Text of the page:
Is there a right to higher education?

Is there a right to higher education?

Humans are magnificent species, but many a time, lack precision. While sloppily using terms alike, they blur concepts. One instance of such confusion is of right and privilege — here, of higher education. Though this debate has been predominantly related to fee structures, now the argument sees more substance.

Some economists have described higher education as a private good leading to an economic return, for which individuals rightly bear the cost. On the other hand, the defenders of subsidised education argue that higher education is a public good and should be a universal entitlement like primary and secondary education.

Higher education today is an industry worth $91.7 billion as of 2018 and projected to expand to $101.1 billion in 2019. India has the largest network of higher education institutions in the world, stretched over 42 central, 275 state, 130 deemed and 90 private universities. However, these grand numbers are plagued by low rates of enrolment, unequal access to quality education, a meagre level of infrastructure and lack of relevance of existing curricula with the contemporary industry requirements.

Data furnished by ‘Global Access to Postsecondary Education’ (GAPS) on access, equity, and quality of education in India clearly states a discrepancy in urban and rural Gross Enrolment Ratio (GER). Access to and dissemination of education, in general, and higher education, in particular, is crippled by disparities based on gender, class, dogma, ethnicity and economic dispensation.

According to a 2018 report by the All India Survey of Higher Education (AISHE), the proportion of female students is the lowest in Institutions of National Importance, followed by state private open universities and deemed government universities. These disparities and inequalities in access to quality higher education are surely not a result of fee alone but a deeper malaise that prevents institutions from evolving with changing times and industry imperatives.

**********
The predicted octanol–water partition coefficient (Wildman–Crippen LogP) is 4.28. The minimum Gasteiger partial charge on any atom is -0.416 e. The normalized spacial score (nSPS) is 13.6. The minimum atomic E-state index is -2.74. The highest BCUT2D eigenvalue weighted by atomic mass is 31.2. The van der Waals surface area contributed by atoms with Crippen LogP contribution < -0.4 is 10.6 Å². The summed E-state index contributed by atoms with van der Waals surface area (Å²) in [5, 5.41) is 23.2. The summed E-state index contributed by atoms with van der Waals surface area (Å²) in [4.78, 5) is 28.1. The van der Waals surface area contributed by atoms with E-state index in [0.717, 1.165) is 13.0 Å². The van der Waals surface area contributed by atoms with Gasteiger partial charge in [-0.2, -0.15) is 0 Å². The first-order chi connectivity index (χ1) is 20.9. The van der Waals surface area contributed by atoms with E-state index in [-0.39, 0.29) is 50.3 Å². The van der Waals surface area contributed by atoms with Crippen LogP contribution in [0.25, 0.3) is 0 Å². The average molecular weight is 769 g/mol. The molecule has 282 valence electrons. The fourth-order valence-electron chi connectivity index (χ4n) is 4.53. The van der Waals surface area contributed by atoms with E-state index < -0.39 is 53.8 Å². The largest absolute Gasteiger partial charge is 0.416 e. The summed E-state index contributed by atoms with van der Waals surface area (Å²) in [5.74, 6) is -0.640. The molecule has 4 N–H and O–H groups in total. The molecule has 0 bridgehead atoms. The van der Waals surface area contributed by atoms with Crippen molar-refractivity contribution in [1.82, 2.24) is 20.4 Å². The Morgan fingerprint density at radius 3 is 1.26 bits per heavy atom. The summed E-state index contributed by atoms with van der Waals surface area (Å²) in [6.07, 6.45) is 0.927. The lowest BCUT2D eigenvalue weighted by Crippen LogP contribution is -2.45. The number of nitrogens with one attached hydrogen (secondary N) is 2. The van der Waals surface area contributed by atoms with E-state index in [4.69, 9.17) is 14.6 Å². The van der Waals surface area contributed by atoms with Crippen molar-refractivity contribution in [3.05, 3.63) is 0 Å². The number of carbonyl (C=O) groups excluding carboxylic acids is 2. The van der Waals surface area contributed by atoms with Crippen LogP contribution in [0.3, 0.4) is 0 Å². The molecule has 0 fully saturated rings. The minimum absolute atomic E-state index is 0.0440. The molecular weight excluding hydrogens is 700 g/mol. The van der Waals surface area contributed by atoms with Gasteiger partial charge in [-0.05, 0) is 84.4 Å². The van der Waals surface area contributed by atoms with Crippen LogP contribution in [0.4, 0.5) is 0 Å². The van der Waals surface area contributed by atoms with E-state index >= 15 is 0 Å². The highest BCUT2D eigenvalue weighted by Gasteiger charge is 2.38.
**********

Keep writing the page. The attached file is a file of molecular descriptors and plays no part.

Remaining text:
About 99% of India’s MBAs and 80% of its engineering graduates are unemployable as per industry standards. The imperative to follow a career path based on personal interest and aptitude is impeded by the economic environment within the nation. Mechanical and Electronics engineers often find themselves working in Information Technology companies.

The reasons for this trend are traced to revolutionary interventions such as automation, artificial intelligence, machine learning and so on. Universities need to ensure that such mismatches are identified and accommodated for early in the learning graph while the student is still a formal learner. In fact, universities must go further and predict the future roles that workplaces may throw up and prepare learning outcomes accordingly.

Conducive policies should be drawn promoting improvement in the physical infrastructure of existing institutions. Hence, general development grants must be increased in existing schemes by a sizeable margin. In particular, C grade institutes need to be treated with care.

Change in faculty

To ensure the quality of higher education, academic reforms should be initiated such as semester system and credit system, choice of courses and the way examinations are conducted. While the functionality may undergo several changes, what needs immediate change is the faculty. Lack of teaching staff and an imbalanced ratio of teachers per student can be eliminated by supporting faculty, and state and central authorities must share their contribution towards the same.

While every aspect of securing higher education has been ticked, the question of relevance remains. Conventional education is slowly losing relevance in a world of skill-based progress and what is taught by the book is not the practice in business ecosystems. Have we done enough to change that?

Applied or experiential learning is a learning method that focuses on learning by doing. Thinking through a possible solution and reflection upon successful application in a real-life situation has proven to be the best way to learn a concept. Experience with previous placement programmes tells us that nurturing employability in a student is an initiative best started early. Through constant monitoring, it is the institution’s job to identify and recognise patterns of interest and aptitude that come to the fore when the student is forced to deal with situations requiring a creative solution. Technological interventions such as AI, machine learning, automation, etc make this an imperative.

If the quality of the education imparted can be improved to create problem solvers with industry-ready skills, government funded, aided and private universities alike will create more opportunities for its students to be employable. This, in turn, has the power to enable more students to afford and access better higher education for themselves, even if it remains to be a privilege as per the current provisions in our Constitution.

(The writer is Pro Vice Chancellor, JK Lakshmipat University)